Hello and welcome!

The Rare Monkey picture books are illustrated by Jeffrey Mundell and written and solo-published by me, Joanne Gale.

Our book making adventure started around 2013.

By the end 2014 The Rare Monkey with the Colourful Bottom was published and ready to share. Due to popular demand, in 2016 we created and published The Rare Monkey Can’t, Couldn’t, Can!

This year The Rare Monkey Can’t, Couldn’t, Can! was shortlisted for the Rubery Book Award (children’s) 2017.

At the mo, I choose to print all our books here in the UK to the highest standard – this supports local and saves carbon.

Both Jef and I are passionate about creating high quality, imaginative and original stories. Both our Rare Monkey books celebrate and encourage being and liking ones self, as well as finding joy and an appreciation in the fact that we are all unique.

We both hope you enjoy our books as much as we have enjoyed creating them.  It’s been an adventure we wouldn’t change.

Stay Rare.


Writer and solo-publisher.




How did The Rare Monkey books begin?


Jo: In my late teens I started working as an actor (that’s another long story) but acting’s lead me to working in some other jobs such as drama teaching, children’s entertaining, retail and introduced me to my partner Jef in 2012.  In 2013, Jef and I were chatting and I started making up this story about a Rare Monkey character, who was very sad because he is constantly teased for having a bright, colourful bottom. I jotted the idea down (as I do with many of my ideas) but didn’t think too much about it.
In 2014 a friend suggested to me I should think about joining The Princes Trust (having never had the finances for uni or higher education (I have the grades btw :)).  The Trust inspired and encouraged me to think about making something of my own; I remembered The Rare Monkey character and decided I should try and write his story and create a picture book.


Why print in the UK? 


Jo: I wanted know more about where the paper was sourced from. When looking at printing over seas, the cost was cheaper, but I was finding the information less easy to find.  The printer I use here in the UK is FSC approved and has a good green policy. Printing in the UK also means our books don’t have to be freighted which might help save some carbon and hopefully also support some local jobs.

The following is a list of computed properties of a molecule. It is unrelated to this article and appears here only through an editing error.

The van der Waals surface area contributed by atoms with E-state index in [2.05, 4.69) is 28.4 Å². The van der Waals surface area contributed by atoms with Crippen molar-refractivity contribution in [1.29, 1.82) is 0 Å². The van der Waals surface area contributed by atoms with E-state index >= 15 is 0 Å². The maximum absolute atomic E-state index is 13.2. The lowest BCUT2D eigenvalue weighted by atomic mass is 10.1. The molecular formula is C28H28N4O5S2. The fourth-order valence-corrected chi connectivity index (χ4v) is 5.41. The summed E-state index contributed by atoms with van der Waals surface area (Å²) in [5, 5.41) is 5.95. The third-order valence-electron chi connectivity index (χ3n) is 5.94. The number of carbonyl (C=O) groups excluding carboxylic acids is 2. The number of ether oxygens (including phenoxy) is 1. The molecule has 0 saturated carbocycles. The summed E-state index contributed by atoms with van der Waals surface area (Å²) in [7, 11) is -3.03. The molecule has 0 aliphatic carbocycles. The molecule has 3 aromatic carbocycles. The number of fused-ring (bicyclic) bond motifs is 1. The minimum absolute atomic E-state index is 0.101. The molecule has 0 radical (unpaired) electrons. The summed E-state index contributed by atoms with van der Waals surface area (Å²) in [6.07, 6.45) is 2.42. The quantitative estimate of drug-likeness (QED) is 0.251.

Why publish your own work?


Jo: A number of reasons: I don’t think a traditional publisher would take a chance on me:  I’m a young writer, with no university education or recognised writing credits. I’m also an actor and there can be bad stigma around that unfortunately.  I also don’t have a large social following and I’m not a celebrity. I’m also not a fan of conforming to fashions of the time; I’d rather make work that’s true to myself, is imaginative and often a bit out the box.
Self or solo-publishing has given me an extremely valuable experience: it’s allowed me to pay attention to every aspect of my book and make it the highest quality I can. I’ve also learn (and continue to learn) lots about book production and publishing which I knew nothing about back in 2013.  I also get to keep everything personal, which is lovely. I check every book I send out, I communicate personally with bookstores and costumers and do my own accounts and have a good bash at marketing. Every time our books get positive feedback, it makes the compliment even more special.  I had no idea I could ever create a book from scratch; it’s taken a lotta hours, but seeing our work stocked and selling (often to customers I don’t know) is therefore something that means everything.



Tell us about The Princes Trust?


Jo: The Trust do a variety of courses. I joined their Explore Enterprise Program back in 2014 when I was 24.  The Trust encouraged me to make something of my own, take a chance on myself and follow my passions.
The are a wonderful charity who try and help as many young people as they can. Right now the economical climates tough – wages seldom rise and the gap between the wealthy and the poor is still growing when it should be doing the opposite. I would highly recommend supporting the Trust if you can.


What’s next?


Jo: I still have a mentor from The Princes Trust who offers fantastic support. I’d like to develop my skills further as a writer and hopefully one day be able to fund doing a writing course. I’m working on a number of short stories at the mo and have also written a play which I’m hoping to preform in 2018. Check out my other website www.patternsinthejam.com for more info.


What’s your favourite colour? 


Jo: I wear a lot of blue and grey but I also love oranges, pinks, greens and yellows. White and black are also stunning and can be very powerful. Can I just have a rainbow? Or the monkey’s colourful bottom?




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